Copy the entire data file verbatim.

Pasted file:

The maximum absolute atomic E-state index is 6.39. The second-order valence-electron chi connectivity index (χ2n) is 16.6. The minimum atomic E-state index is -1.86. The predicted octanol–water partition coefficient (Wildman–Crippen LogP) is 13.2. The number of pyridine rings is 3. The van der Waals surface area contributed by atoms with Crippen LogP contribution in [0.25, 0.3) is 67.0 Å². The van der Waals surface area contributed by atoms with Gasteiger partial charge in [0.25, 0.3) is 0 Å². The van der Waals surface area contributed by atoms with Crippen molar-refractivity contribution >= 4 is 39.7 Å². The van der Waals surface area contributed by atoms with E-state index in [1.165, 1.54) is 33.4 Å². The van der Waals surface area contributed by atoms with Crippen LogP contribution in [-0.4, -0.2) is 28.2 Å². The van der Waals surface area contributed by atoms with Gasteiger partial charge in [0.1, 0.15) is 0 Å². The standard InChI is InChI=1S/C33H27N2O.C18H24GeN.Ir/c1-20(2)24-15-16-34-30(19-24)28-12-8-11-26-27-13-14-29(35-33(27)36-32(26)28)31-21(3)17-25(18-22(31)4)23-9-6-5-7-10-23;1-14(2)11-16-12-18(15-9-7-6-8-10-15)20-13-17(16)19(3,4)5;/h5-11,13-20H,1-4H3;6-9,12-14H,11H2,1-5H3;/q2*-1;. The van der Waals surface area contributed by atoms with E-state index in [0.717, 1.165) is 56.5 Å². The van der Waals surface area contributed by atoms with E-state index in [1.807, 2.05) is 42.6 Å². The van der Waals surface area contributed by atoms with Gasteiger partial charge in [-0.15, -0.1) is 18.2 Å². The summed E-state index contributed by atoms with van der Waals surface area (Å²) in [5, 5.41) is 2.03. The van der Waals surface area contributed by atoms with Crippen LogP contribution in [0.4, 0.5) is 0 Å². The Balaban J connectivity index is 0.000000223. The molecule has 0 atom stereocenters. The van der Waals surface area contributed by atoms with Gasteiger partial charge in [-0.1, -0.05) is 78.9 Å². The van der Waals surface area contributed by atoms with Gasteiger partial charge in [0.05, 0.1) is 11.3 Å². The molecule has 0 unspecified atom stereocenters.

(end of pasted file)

The maximum absolute atomic E-state index is 6.39. The second-order valence-electron chi connectivity index (χ2n) is 16.6. The minimum atomic E-state index is -1.86. The predicted octanol–water partition coefficient (Wildman–Crippen LogP) is 13.2. The number of pyridine rings is 3. The van der Waals surface area contributed by atoms with Crippen LogP contribution in [0.25, 0.3) is 67.0 Å². The van der Waals surface area contributed by atoms with Gasteiger partial charge in [0.25, 0.3) is 0 Å². The van der Waals surface area contributed by atoms with Crippen molar-refractivity contribution >= 4 is 39.7 Å². The van der Waals surface area contributed by atoms with E-state index in [1.165, 1.54) is 33.4 Å². The van der Waals surface area contributed by atoms with Crippen LogP contribution in [-0.4, -0.2) is 28.2 Å². The van der Waals surface area contributed by atoms with Gasteiger partial charge in [0.1, 0.15) is 0 Å². The standard InChI is InChI=1S/C33H27N2O.C18H24GeN.Ir/c1-20(2)24-15-16-34-30(19-24)28-12-8-11-26-27-13-14-29(35-33(27)36-32(26)28)31-21(3)17-25(18-22(31)4)23-9-6-5-7-10-23;1-14(2)11-16-12-18(15-9-7-6-8-10-15)20-13-17(16)19(3,4)5;/h5-11,13-20H,1-4H3;6-9,12-14H,11H2,1-5H3;/q2*-1;. The van der Waals surface area contributed by atoms with E-state index in [0.717, 1.165) is 56.5 Å². The van der Waals surface area contributed by atoms with E-state index in [1.807, 2.05) is 42.6 Å². The van der Waals surface area contributed by atoms with Gasteiger partial charge in [-0.15, -0.1) is 18.2 Å². The summed E-state index contributed by atoms with van der Waals surface area (Å²) in [5, 5.41) is 2.03. The van der Waals surface area contributed by atoms with Crippen LogP contribution in [0.4, 0.5) is 0 Å². The Balaban J connectivity index is 0.000000223. The molecule has 0 atom stereocenters. The van der Waals surface area contributed by atoms with Gasteiger partial charge in [-0.1, -0.05) is 78.9 Å². The van der Waals surface area contributed by atoms with Gasteiger partial charge in [0.05, 0.1) is 11.3 Å². The molecule has 0 unspecified atom stereocenters.